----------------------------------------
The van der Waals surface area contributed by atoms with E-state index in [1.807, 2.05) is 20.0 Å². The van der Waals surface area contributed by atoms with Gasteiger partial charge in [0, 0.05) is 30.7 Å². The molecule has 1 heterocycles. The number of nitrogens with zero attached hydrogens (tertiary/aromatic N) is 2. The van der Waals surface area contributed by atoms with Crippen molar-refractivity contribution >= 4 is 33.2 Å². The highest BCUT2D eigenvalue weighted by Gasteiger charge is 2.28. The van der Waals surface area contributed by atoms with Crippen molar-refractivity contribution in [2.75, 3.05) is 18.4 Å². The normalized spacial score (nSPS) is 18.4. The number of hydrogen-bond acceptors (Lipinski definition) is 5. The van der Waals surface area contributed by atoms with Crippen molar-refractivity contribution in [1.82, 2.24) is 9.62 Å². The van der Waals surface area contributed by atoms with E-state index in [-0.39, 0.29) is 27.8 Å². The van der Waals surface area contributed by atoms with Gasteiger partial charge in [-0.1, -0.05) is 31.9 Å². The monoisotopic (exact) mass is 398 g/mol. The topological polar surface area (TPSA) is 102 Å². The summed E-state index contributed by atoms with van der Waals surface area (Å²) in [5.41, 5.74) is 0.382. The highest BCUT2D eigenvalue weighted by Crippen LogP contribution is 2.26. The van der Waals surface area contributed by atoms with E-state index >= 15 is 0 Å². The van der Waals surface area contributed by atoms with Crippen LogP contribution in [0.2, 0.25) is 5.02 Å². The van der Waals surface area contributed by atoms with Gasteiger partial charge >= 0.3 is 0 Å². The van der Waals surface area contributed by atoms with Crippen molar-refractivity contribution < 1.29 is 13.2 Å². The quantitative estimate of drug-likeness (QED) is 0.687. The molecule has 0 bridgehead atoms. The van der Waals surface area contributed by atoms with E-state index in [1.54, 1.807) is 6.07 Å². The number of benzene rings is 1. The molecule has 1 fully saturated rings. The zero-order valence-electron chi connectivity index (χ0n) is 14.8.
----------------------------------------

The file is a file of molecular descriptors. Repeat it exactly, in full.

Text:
The van der Waals surface area contributed by atoms with E-state index in [1.807, 2.05) is 20.0 Å². The van der Waals surface area contributed by atoms with Gasteiger partial charge in [0, 0.05) is 30.7 Å². The molecule has 1 heterocycles. The number of nitrogens with zero attached hydrogens (tertiary/aromatic N) is 2. The van der Waals surface area contributed by atoms with Crippen molar-refractivity contribution >= 4 is 33.2 Å². The highest BCUT2D eigenvalue weighted by Gasteiger charge is 2.28. The van der Waals surface area contributed by atoms with Crippen molar-refractivity contribution in [2.75, 3.05) is 18.4 Å². The normalized spacial score (nSPS) is 18.4. The number of hydrogen-bond acceptors (Lipinski definition) is 5. The van der Waals surface area contributed by atoms with Crippen molar-refractivity contribution in [1.82, 2.24) is 9.62 Å². The van der Waals surface area contributed by atoms with E-state index in [-0.39, 0.29) is 27.8 Å². The van der Waals surface area contributed by atoms with Gasteiger partial charge in [-0.1, -0.05) is 31.9 Å². The monoisotopic (exact) mass is 398 g/mol. The topological polar surface area (TPSA) is 102 Å². The summed E-state index contributed by atoms with van der Waals surface area (Å²) in [5.41, 5.74) is 0.382. The highest BCUT2D eigenvalue weighted by Crippen LogP contribution is 2.26. The van der Waals surface area contributed by atoms with E-state index >= 15 is 0 Å². The van der Waals surface area contributed by atoms with Crippen LogP contribution in [0.2, 0.25) is 5.02 Å². The van der Waals surface area contributed by atoms with Gasteiger partial charge >= 0.3 is 0 Å². The van der Waals surface area contributed by atoms with Crippen molar-refractivity contribution < 1.29 is 13.2 Å². The quantitative estimate of drug-likeness (QED) is 0.687. The molecule has 0 bridgehead atoms. The van der Waals surface area contributed by atoms with E-state index in [1.54, 1.807) is 6.07 Å². The number of benzene rings is 1. The molecule has 1 fully saturated rings. The zero-order valence-electron chi connectivity index (χ0n) is 14.8.